Yet pinning Tailor down to a single style is impossible. Musically, the album flits from modern folk to blues-rock to pure pop and spooky soul. Songs can be rich and cinematic or simple and sparse. Vocally, Tailor is as versatile. You’ll hear hints of Patti Smith and PJ Harvey in her rockier songs, but also of Feist, Florence Welsh, Ellie Goulding and Kate Bush.
“I have several different voices,” says Tailor, “possibly because I’ve never been influenced by any particular singer. But I have listened to a lot of Kate Bush since I started recording. Of course I knew of her, but I didn’t really listen to her music until my producer played me 'Hounds Of Love'. I was struck by how similar our pronunciation is. She’s the first singer I’ve ever thought I sometimes sound like.”
Melanie La Roux (Tailor’s real name) has been singing since the age of 12. Growing up in Jo’burg, her dad played her everything from opera to soul, to rock and pop. She taught herself guitar, then piano, then drums, all of which she plays on 'The Dark Horse', as well as bass and percussion. In primary school, she wrote her first song – about lip gloss.
“I was obsessed with lip gloss, I wore it 24/7,” Tailor laughs. “I loved lip gloss so much I sometimes stole it from my friends. The song wasn’t brilliant, but what it taught me was I could write about anything. And when I sang it, I heard I could sing.”
Aged 14, Melanie woke up one morning and decided she would become a singer.
“It sounds insane,” she says, “but that’s how it happened – literally overnight, as though the idea had come to me in a dream.”
The following year, with no vocal training, she got label deal with her band Mel-function. Three years later, the band was dropped without ever releasing an album, although they did put out singles and go on tour.
“It was an awesome experience, to be thrown in to that situation at such a young age,” says Tailor. “I got to know who I was a writer and performer. The music was a bit nu-metal, a bit No Doubt and, on stage, I couldn’t stand still. I was an absolute power bunny.”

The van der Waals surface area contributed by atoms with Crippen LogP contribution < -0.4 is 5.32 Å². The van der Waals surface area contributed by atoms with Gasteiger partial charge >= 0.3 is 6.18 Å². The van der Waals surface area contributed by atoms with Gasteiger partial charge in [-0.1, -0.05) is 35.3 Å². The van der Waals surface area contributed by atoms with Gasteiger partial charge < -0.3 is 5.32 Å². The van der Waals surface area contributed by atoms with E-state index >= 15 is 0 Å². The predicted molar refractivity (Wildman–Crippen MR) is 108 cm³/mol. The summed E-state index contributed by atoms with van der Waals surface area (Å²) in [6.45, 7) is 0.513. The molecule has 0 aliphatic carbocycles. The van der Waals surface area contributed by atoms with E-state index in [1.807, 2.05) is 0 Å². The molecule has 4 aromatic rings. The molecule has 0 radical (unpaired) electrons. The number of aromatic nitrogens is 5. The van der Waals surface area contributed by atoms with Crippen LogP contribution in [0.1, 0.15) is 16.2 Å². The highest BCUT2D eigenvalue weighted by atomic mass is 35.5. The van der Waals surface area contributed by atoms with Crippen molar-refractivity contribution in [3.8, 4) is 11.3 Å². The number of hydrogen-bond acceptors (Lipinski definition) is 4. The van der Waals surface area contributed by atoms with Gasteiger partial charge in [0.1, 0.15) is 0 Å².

The band broke up in 2007 and Melanie moved to Cape Town, where she became Tailor, though only after quitting music for a while.
“When Mel-function split up, I hated music. The band ended on such bad terms that I packed away my guitar. I decided that if music made me feel so shit, it couldn’t be my calling. Then one day I sat down wrote a song and realised how much my writing ability had grown. I found a new sound, began playing gigs on my own for the first time and, eventually, became Tailor.”
At the start of this year, Tailor signed with Just Music, who brought her to Jo’burg to record her demos with Shadowclub producer Matthew Fink. On hearing her new songs, Fink encouraged Tailor to play all of the instruments on the album herself – the only other musicians are the string players and Fink, who helped out on drums.
In early April, Tailor returned to the studio in Jo’burg to record 'The Dark Horse', during two and a half hard weeks of 10 hours days. The album has been mastered in the States at Sterling Sound by Grammy Award-winner Ted Jensen (Coldplay, Paul Simon, Sigur Ros, Florence & The Machine, Muse, Rufus Wainwright).
For Tailor, 'The Dark Horse' marks the end of her escape and the start of a new chapter.
“I love the drama in the album because it sort of sums up my life - lots of ups and downs, like a rollercoaster ride. It’s odd, but it’s also in your face. It’s not just like me, it is me.”